It is hard to imagine a better example of centralised power undermining the art of medicine than when the recommendations of the Scientific Advisory Group for Emergencies, based on a hyperbolic computer model from Imperial College, were adopted by the UK government in March 2020. The National Health Service was effectively shutdown, almost overnight. According to a Daily Mail analysis in October, the restrictions put in place with the stated aim of ‘saving lives’ have resulted in huge increases in cancer, stroke and heart disease deaths due to delayed treatment, tens of thousands of cancelled surgical procedures for children, record waiting lists for routine operations, calls to child abuse helplines rocketing and a nationwide doubling of rates of depression and anxiety. The incidence of Vitamin D deficiency in the UK was flagged as ‘extremely concerning’ in 2019. It is becoming increasingly clear that Vitamin D, which is synthesised in the skin when it is exposed to sunlight, plays a significant role in the human immune system, particularly with respect to respiratory tract infections, raising the question of how many of the excess deaths being recorded in this flu season (and badged as COVID deaths by positive PCR test results) might have been caused or aggravated by government injuctions to ‘stay indoors’.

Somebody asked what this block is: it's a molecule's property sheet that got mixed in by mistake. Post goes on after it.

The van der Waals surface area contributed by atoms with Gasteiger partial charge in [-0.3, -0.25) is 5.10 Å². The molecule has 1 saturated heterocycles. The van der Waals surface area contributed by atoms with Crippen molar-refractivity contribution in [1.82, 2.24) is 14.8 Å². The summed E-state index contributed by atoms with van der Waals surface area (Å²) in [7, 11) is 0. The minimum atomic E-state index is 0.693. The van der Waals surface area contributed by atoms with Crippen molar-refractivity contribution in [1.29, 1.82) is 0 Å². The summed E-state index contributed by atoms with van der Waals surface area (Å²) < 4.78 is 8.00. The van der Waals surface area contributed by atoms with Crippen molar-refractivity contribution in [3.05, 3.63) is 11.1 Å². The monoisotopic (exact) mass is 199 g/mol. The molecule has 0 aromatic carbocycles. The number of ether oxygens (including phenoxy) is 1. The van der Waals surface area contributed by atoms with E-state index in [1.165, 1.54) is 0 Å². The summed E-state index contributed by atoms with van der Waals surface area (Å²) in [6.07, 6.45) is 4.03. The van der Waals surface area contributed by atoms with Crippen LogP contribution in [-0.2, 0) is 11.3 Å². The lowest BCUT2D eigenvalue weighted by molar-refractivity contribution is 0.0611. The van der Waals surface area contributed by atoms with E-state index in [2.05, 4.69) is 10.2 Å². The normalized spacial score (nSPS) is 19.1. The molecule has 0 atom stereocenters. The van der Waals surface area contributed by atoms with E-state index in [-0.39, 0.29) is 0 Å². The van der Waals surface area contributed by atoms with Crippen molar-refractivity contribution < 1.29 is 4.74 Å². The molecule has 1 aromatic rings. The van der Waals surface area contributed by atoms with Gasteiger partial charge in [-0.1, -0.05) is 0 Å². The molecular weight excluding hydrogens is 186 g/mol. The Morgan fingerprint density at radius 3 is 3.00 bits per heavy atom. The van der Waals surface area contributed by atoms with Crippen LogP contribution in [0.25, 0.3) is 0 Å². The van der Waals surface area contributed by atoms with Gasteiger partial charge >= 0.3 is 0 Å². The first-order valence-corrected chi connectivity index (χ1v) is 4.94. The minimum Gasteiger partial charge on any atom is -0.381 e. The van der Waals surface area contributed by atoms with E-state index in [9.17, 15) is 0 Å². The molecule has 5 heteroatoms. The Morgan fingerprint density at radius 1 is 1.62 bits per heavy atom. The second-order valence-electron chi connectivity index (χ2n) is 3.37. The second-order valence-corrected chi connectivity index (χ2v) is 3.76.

There is no paediatric ICU at our local hospital in Hackney, so shortly after being intubated our daughter was transported to the PICU at St Mary’s, Paddington, where the facilities were incredible. The ward was spotless, full of the latest technology and specialist medics. It had a separate accommodation block for parents. During our stay, during the second and third week in December, normally a busy time, it was nearly empty. The staff there were sure this was because of the restrictions on children mixing at school. I’m glad I didn’t quibble about all those thousands of children’s surgeries that had been cancelled. Me and my partner were both allowed into the unit at the same time and could switch in and out, which was a great relief after the trauma of the intubation and extubation procedures, which left our daughter groggy, disoriented and frightened.